State v. O’Donnell, 225 Ga. App. 502, 504-505, 484 S.E.2d 313 (1997).

In accordance with Hughes v. State, 259 Ga. 227, 378 S.E.2d 853 (1989), Officer Atlanta DUI’s (1) act of cutting the Defendant off and forcing him to the guard rail while driving, (2) ordering the Defendant to drop his keys on the ground, (3) retrieving the Defendant’s keys, and (4) stating to the Defendant that the results of the preliminary breath test did not look like 1 beer and showing the numerical value to the Defendant rendered the Defendant in custody and Miranda warnings must have preceded the request for a preliminary test. In State v. Hughes, 189 Ga. App. 671, 377 S.E.2d 192 (1988), the defendant was stopped by an off-duty officer after the officer observed him commit several traffic violations. The off-duty officer asked the defendant to produce his identification and the defendant did so. The off-duty officer requested that by-standers call 911 and ask for officer assistance. Assisting officers arrived within 3 or 4 minutes of the call. During the time prior to the other officers arrival, the defendant told the off-duty officer that he was going to drive away, and the off-duty officer told him that he could not. One of the assisting officers asked that the defendant submit to field sobriety testing. The defendant was not administered Miranda warnings prior to submitting to field sobriety tests. Id.

The trial court in Hughes granted the defendant’s motion to suppress and motion in limine and held that the off-duty officer “effected an arrest of [appellee] when he informed [appellee] that he could not leave the scene of the intial stop.” Id. Accordingly, the trial court excluded evidence of the conversation between the defendant and the off-duty officer and field sobriety test evidence. The Georgia Court of Appeals reversed the trial court’s order granting the motion to suppress and motion in limine. Id. The Georgia Supreme Court reversed the Court of Appeals and affirmed the trial court’s order. Hughes, 259 Ga. 227, 378 S.E.2d 853. The Georgia Supreme Court held:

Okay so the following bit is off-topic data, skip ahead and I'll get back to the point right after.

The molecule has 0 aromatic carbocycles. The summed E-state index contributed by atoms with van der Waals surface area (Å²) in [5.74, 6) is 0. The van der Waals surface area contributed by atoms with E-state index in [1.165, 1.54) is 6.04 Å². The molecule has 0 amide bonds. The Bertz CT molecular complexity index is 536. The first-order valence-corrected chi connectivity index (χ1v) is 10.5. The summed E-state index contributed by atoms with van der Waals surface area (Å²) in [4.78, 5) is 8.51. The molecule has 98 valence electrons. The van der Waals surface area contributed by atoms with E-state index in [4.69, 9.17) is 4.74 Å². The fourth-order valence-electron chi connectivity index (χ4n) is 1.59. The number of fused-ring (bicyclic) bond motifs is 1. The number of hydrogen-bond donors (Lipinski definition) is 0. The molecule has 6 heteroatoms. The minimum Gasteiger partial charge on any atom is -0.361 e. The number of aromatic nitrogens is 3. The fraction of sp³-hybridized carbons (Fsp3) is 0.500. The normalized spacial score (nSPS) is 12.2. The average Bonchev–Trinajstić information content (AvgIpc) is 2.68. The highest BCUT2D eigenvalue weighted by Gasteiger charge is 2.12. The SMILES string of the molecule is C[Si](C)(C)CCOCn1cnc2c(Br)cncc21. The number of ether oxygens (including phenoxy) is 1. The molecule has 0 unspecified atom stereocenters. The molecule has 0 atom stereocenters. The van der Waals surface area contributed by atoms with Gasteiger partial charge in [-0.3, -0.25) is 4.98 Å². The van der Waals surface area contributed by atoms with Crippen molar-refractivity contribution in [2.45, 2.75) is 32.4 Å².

The test for determining whether a person is “in custody” at a traffic stop is if a reasonable person in the suspect’s position would have thought the detention would not be temporary. Berkemer v. McCarty, 468 U.S. 420, 442, 104 S.Ct. 3138, 3151, 82 L.Ed.2d 317 (1984). Because there is evidence in the record to support the trial court’s determination that Hughes was arrested when he was told he was not free to leave, we will not disturb it. State v. Louis, 185 Ga.App. 529, 364 S.E.2d 896 (1988). Therefore, we reverse the Court of Appeals’ determination that this was not an arrest.

Id. at 227.

The Hughes Court went on to recognize that the Fifth Amendment of the United States Constitution, which was the basis for the defendant’s motion to suppress and motion in limine, did not render the alphabet test and the field sobriety test inadmissible because they are not evidence of a “testimonial or communicative nature.” Id. The Hughes Court left open the question of whether the Georgia Constitution or O.C.G.A. § 24-9-20 were applicable to field sobriety evidence. In State v. O’Donnell, 225 Ga. App. 502, 484 S.E.2d 313 (1997), the Court of Appeals held that O.C.G.A. § 24-9-20 does apply to field sobriety evidence.

When the officer in this case (1) cut the Defendant off and forced him to the guard rail while driving, (2) ordered the Defendant to drop his keys on the ground, (3) retrieved the Defendant’s keys, and (4) stated to the Defendant that the results of the preliminary breath test did not look like 1 beer and showed the numerical value to the Defendant, the Defendant was placed in custody. Because the defendant allegedly refused the request for a preliminary breath test and made incriminating statements following the officer’s statements placing the defendant in custody, Miranda warnings should have been given to the Defendant prior to the request for a preliminary breath test, pursuant to Montgomery and O’Donnell. Accordingly, all statements and acts undertaken by the Defendant subsequent to the statements placing him in custody by the officer should be excluded from the trial of this case.

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Ben Sessions, Attorney at Sessions Law Group
Ben Sessions